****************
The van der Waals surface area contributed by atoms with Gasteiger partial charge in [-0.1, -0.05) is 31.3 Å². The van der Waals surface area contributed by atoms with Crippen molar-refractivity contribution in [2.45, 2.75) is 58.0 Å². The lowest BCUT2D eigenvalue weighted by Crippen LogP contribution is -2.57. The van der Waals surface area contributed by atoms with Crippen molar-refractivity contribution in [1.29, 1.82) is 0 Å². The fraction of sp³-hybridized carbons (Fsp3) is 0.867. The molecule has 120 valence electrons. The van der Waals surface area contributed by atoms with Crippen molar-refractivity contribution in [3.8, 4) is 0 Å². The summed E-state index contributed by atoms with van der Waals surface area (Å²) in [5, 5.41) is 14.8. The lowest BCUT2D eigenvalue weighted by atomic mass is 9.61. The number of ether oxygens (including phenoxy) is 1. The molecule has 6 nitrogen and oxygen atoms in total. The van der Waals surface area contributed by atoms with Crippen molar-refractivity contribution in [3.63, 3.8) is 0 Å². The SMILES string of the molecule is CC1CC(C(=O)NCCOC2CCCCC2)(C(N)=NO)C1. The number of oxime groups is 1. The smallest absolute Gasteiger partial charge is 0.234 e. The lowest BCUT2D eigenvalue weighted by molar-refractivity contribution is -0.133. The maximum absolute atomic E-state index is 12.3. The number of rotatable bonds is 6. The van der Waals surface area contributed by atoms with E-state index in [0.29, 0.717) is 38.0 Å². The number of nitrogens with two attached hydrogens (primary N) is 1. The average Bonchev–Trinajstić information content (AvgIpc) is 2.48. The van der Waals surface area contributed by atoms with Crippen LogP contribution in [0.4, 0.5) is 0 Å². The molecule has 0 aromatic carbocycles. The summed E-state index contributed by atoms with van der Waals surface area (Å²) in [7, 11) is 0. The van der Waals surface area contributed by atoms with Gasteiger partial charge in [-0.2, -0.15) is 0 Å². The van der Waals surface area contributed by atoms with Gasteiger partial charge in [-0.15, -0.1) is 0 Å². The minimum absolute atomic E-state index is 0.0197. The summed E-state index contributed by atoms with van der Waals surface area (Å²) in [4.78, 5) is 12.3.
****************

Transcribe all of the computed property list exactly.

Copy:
The van der Waals surface area contributed by atoms with Gasteiger partial charge in [-0.1, -0.05) is 31.3 Å². The van der Waals surface area contributed by atoms with Crippen molar-refractivity contribution in [2.45, 2.75) is 58.0 Å². The lowest BCUT2D eigenvalue weighted by Crippen LogP contribution is -2.57. The van der Waals surface area contributed by atoms with Crippen molar-refractivity contribution in [1.29, 1.82) is 0 Å². The fraction of sp³-hybridized carbons (Fsp3) is 0.867. The molecule has 120 valence electrons. The van der Waals surface area contributed by atoms with Crippen molar-refractivity contribution in [3.8, 4) is 0 Å². The summed E-state index contributed by atoms with van der Waals surface area (Å²) in [5, 5.41) is 14.8. The lowest BCUT2D eigenvalue weighted by atomic mass is 9.61. The number of ether oxygens (including phenoxy) is 1. The molecule has 6 nitrogen and oxygen atoms in total. The van der Waals surface area contributed by atoms with Crippen molar-refractivity contribution in [3.63, 3.8) is 0 Å². The SMILES string of the molecule is CC1CC(C(=O)NCCOC2CCCCC2)(C(N)=NO)C1. The number of oxime groups is 1. The smallest absolute Gasteiger partial charge is 0.234 e. The lowest BCUT2D eigenvalue weighted by molar-refractivity contribution is -0.133. The maximum absolute atomic E-state index is 12.3. The number of rotatable bonds is 6. The van der Waals surface area contributed by atoms with E-state index in [0.29, 0.717) is 38.0 Å². The number of nitrogens with two attached hydrogens (primary N) is 1. The average Bonchev–Trinajstić information content (AvgIpc) is 2.48. The van der Waals surface area contributed by atoms with Crippen LogP contribution in [0.4, 0.5) is 0 Å². The molecule has 0 aromatic carbocycles. The summed E-state index contributed by atoms with van der Waals surface area (Å²) in [7, 11) is 0. The van der Waals surface area contributed by atoms with Gasteiger partial charge in [-0.2, -0.15) is 0 Å². The van der Waals surface area contributed by atoms with Gasteiger partial charge in [-0.15, -0.1) is 0 Å². The minimum absolute atomic E-state index is 0.0197. The summed E-state index contributed by atoms with van der Waals surface area (Å²) in [4.78, 5) is 12.3.